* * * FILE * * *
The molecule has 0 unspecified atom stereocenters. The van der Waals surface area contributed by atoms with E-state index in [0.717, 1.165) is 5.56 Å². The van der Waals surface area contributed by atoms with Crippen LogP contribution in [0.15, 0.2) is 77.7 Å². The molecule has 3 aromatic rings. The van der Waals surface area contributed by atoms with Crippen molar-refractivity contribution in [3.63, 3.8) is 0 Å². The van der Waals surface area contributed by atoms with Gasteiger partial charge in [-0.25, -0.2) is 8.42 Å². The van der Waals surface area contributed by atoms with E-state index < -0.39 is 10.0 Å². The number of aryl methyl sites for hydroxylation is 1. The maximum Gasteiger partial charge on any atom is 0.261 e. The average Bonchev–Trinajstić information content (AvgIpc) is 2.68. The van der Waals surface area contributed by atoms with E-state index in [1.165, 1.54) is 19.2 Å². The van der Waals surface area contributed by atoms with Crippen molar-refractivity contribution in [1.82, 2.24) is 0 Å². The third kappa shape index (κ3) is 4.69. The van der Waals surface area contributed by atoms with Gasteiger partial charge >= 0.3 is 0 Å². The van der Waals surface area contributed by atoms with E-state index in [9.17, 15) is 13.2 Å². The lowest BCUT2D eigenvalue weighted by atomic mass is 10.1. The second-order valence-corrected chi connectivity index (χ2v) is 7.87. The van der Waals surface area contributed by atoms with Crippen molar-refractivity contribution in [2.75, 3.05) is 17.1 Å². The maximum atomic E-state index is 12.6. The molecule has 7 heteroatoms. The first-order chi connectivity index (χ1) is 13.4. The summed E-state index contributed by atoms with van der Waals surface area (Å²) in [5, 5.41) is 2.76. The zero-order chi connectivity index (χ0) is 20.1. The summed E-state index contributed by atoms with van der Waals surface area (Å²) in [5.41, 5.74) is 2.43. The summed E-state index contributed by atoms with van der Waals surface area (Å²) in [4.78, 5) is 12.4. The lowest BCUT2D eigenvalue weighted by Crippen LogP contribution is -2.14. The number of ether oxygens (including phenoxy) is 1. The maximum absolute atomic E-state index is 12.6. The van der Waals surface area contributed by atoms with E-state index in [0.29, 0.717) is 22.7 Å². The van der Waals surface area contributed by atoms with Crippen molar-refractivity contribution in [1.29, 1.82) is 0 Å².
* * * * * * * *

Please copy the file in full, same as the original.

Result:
The molecule has 0 unspecified atom stereocenters. The van der Waals surface area contributed by atoms with E-state index in [0.717, 1.165) is 5.56 Å². The van der Waals surface area contributed by atoms with Crippen LogP contribution in [0.15, 0.2) is 77.7 Å². The molecule has 3 aromatic rings. The van der Waals surface area contributed by atoms with Crippen molar-refractivity contribution in [3.63, 3.8) is 0 Å². The van der Waals surface area contributed by atoms with Gasteiger partial charge in [-0.25, -0.2) is 8.42 Å². The van der Waals surface area contributed by atoms with E-state index < -0.39 is 10.0 Å². The number of aryl methyl sites for hydroxylation is 1. The maximum Gasteiger partial charge on any atom is 0.261 e. The average Bonchev–Trinajstić information content (AvgIpc) is 2.68. The van der Waals surface area contributed by atoms with E-state index in [1.165, 1.54) is 19.2 Å². The van der Waals surface area contributed by atoms with Crippen molar-refractivity contribution in [1.82, 2.24) is 0 Å². The third kappa shape index (κ3) is 4.69. The van der Waals surface area contributed by atoms with Gasteiger partial charge >= 0.3 is 0 Å². The van der Waals surface area contributed by atoms with E-state index in [9.17, 15) is 13.2 Å². The lowest BCUT2D eigenvalue weighted by atomic mass is 10.1. The second-order valence-corrected chi connectivity index (χ2v) is 7.87. The van der Waals surface area contributed by atoms with Crippen molar-refractivity contribution in [2.75, 3.05) is 17.1 Å². The maximum atomic E-state index is 12.6. The molecule has 7 heteroatoms. The first-order chi connectivity index (χ1) is 13.4. The summed E-state index contributed by atoms with van der Waals surface area (Å²) in [5, 5.41) is 2.76. The zero-order chi connectivity index (χ0) is 20.1. The summed E-state index contributed by atoms with van der Waals surface area (Å²) in [5.41, 5.74) is 2.43. The summed E-state index contributed by atoms with van der Waals surface area (Å²) in [4.78, 5) is 12.4. The lowest BCUT2D eigenvalue weighted by Crippen LogP contribution is -2.14. The number of ether oxygens (including phenoxy) is 1. The maximum absolute atomic E-state index is 12.6. The van der Waals surface area contributed by atoms with E-state index in [0.29, 0.717) is 22.7 Å². The van der Waals surface area contributed by atoms with Crippen molar-refractivity contribution in [1.29, 1.82) is 0 Å².